There are mainly two choices when it comes to fillings: amalgam and resin composite.
Dental composite resins are types of synthetic resins. Dental composite resins have certain properties that will benefit patients according to the patient's cavity. It has a micro-mechanical retention property that makes composite more effective for filling small cavities where amalgam fillings are not as effective and could therefore fall out (due to the macro-mechanical retention property of amalgam). Synthetic resins evolved as restorative materials since they were insoluble, of good tooth-like appearance, insensitive to dehydration, easy to manipulate and reasonably inexpensive.
Silver Amalgam Fillings
Silver amalgam isn't just silver—it's a mixture of minerals that's 50 percent silver, tin, zinc, and copper, and 50 percent mercury.
This was the most widely known type of filling in the past, but not any longer because it has disadvantages. It's not aesthetically pleasing, so it isn't a good choice in a tooth that's highly visible. The material also can expand and contract over time, causing a tooth to crack. These fluctuations also can create spaces between the filling and the tooth that food and bacteria can become trapped in, allowing new cavities to form.
The mercury in silver amalgam is controversial, but according to the American Dental Academy and U.S. Food and Drug Administration, studies have shown that silver amalgam fillings are safe.
What to Expect After Getting a Filling
The numbness caused by your local anesthesia should wear off within a couple of hours. Until then, it's best to avoid drinking hot or cold liquids, and eating on the side of your mouth with the new filling. Some sensitivity to hot and cold is normal in the first couple of months after getting a tooth filled. If it persists beyond that, or you have any actual pain when biting, it could signal that an adjustment to your filling needs to be made. Continue to brush and floss as normal every day, and visit the dental office at least twice per year for your regular checkups and cleanings.
A dental crown is a tooth-shaped "cap" that is placed over a tooth -- to cover the tooth to restore its shape and size, strength, and improve its appearance. The crowns, when cemented into place, fully encase the entire visible portion of a tooth that lies at and above the gum line.
A crown can help strengthen a tooth with a large filling when there isn’t enough tooth remaining to hold the filling. Crowns can also be used to attach bridges, protect a weak tooth from breaking or restore one that’s already broken. A crown is a good way to cover teeth that are discolored or badly shaped. It’s also used to cover a dental implant.
Types of Dental Crowns and Their Advantages
Dental crowns are fixed prosthetic devices cemented directly onto existing teeth or implants. Crowns can also be used in dental bridges to fill a gap if you’re missing one or more teeth. Due to their many uses, it’s important to understand the different types of dental crowns available, and the advantages of each.
Zirconia Crown (no metal crown)
Zirconium is a relatively new material that combines the strength of metal with the aesthetics of porcelain
crowns. High translucent zirconia and layered zirconia crowns have become a more popular choice
The main ADVANTAGES of zirconia crowns are:
They provide great aesthetics
They are strong and long-lasting (less possibilities of chipping or breaking).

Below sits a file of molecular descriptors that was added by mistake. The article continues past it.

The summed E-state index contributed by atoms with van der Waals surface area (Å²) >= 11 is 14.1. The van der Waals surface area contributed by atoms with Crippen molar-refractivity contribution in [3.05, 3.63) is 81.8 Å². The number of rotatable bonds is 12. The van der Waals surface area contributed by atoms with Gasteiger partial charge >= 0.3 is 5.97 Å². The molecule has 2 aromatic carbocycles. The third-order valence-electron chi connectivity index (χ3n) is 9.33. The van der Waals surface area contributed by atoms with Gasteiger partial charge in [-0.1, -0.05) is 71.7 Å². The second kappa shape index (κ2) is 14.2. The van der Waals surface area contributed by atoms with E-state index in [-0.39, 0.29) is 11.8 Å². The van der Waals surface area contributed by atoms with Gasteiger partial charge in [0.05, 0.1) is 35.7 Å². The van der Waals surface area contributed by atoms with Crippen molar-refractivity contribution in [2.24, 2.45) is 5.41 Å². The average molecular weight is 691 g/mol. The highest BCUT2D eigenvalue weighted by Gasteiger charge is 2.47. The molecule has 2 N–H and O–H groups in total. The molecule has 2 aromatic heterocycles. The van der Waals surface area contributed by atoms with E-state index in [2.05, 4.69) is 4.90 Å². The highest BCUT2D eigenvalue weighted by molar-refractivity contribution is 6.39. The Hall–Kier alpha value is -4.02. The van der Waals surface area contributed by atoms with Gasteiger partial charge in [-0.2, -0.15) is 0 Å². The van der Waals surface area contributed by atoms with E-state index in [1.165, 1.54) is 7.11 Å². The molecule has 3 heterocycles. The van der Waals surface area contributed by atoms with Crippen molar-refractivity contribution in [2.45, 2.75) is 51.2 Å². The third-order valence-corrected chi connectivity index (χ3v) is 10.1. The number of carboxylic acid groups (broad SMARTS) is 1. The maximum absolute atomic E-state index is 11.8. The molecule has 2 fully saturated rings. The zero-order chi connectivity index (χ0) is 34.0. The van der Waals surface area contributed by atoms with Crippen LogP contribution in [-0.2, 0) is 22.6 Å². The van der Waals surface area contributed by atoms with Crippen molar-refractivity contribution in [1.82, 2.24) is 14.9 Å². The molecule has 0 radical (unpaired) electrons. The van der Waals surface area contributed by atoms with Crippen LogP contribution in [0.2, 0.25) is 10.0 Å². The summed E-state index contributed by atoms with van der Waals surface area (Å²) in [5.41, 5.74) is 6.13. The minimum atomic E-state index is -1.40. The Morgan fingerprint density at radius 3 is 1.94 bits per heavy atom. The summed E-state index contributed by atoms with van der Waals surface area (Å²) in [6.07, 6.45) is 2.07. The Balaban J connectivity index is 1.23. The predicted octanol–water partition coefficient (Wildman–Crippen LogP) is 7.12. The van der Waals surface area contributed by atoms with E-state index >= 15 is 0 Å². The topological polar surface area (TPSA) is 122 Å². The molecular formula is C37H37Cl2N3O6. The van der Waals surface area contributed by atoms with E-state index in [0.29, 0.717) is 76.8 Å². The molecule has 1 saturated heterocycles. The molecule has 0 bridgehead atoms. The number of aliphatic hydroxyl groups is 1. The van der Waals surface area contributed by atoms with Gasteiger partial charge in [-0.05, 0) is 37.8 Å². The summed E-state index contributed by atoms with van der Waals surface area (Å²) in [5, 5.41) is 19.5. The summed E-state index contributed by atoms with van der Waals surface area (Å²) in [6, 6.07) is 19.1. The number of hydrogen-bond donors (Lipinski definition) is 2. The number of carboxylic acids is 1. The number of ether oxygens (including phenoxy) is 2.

Zirconia Crowns are less likely to wear down due to their strength.
They are biocompatible: as metal free crowns, they are not likely to cause allergic reactions.
Ceramic Dental Crowns (no metal crown)
Ceramic, porcelain-based dental crowns are most often used to restore front teeth. Due to their natural
color and texture, ceramic crowns are able to blend effortlessly with your remaining natural teeth, and
can be given a hint of color to match your natural teeth. Porcelain crowns are not well suited for molars
and pre-molars, as ceramic can become brittle when exposed to heavy biting forces.
Porcelain-Fused to Metal Dental Crowns
Porcelain-fused to metal crowns provide patients with the best of both worlds. The porcelain part of the
crown provides the patient with a natural-looking tooth, and the metal structure is ultra-durable.
However, the metal in these crowns may cause a grey line over the gumline. This may not give the 100%
aesthetic look that all porcelain crowns provide. Junction between porcelain and metal is still the weakest
link that porcelain area may still be chipped away.
Gold Alloys Dental Crowns
Dental crowns constructed of gold alloys contain a combination of gold, copper, and various other metals.
Gold alloys provides a number of perks over other dental crown types. This type of crown is strong and
will not fracture. It will also not wear away the underlying tooth. Gold alloys are also biocompatible with
gum tissue. However, because of its non-tooth like look and higher gold cost, gold crowns are used less
Base Metal Alloys Dental Crowns
Base metal alloys dental crowns are resistant to corrosion and incredibly strong. They also contain non-
noble metals that are gentle against neighboring teeth. Only a minimum amount of tooth structure must
be removed before a dentist can apply this type of crown.
Left: Zirconia crown (no metal crown)
Right: PFM crown (porcelain fused to metal)
Dental bridges literally bridge the gap created by one or more missing teeth. Traditional bridges involve creating a crown for the tooth or implant on either side of the missing tooth, with a false tooth/teeth in between. This is one way to replace a missing tooth. The other options include implant and denture.
Materials for dental bridges are the same as those for regular dental crowns except ceramic. Ceramic crowns are too weak to withstand the biting forces over multiple teeth.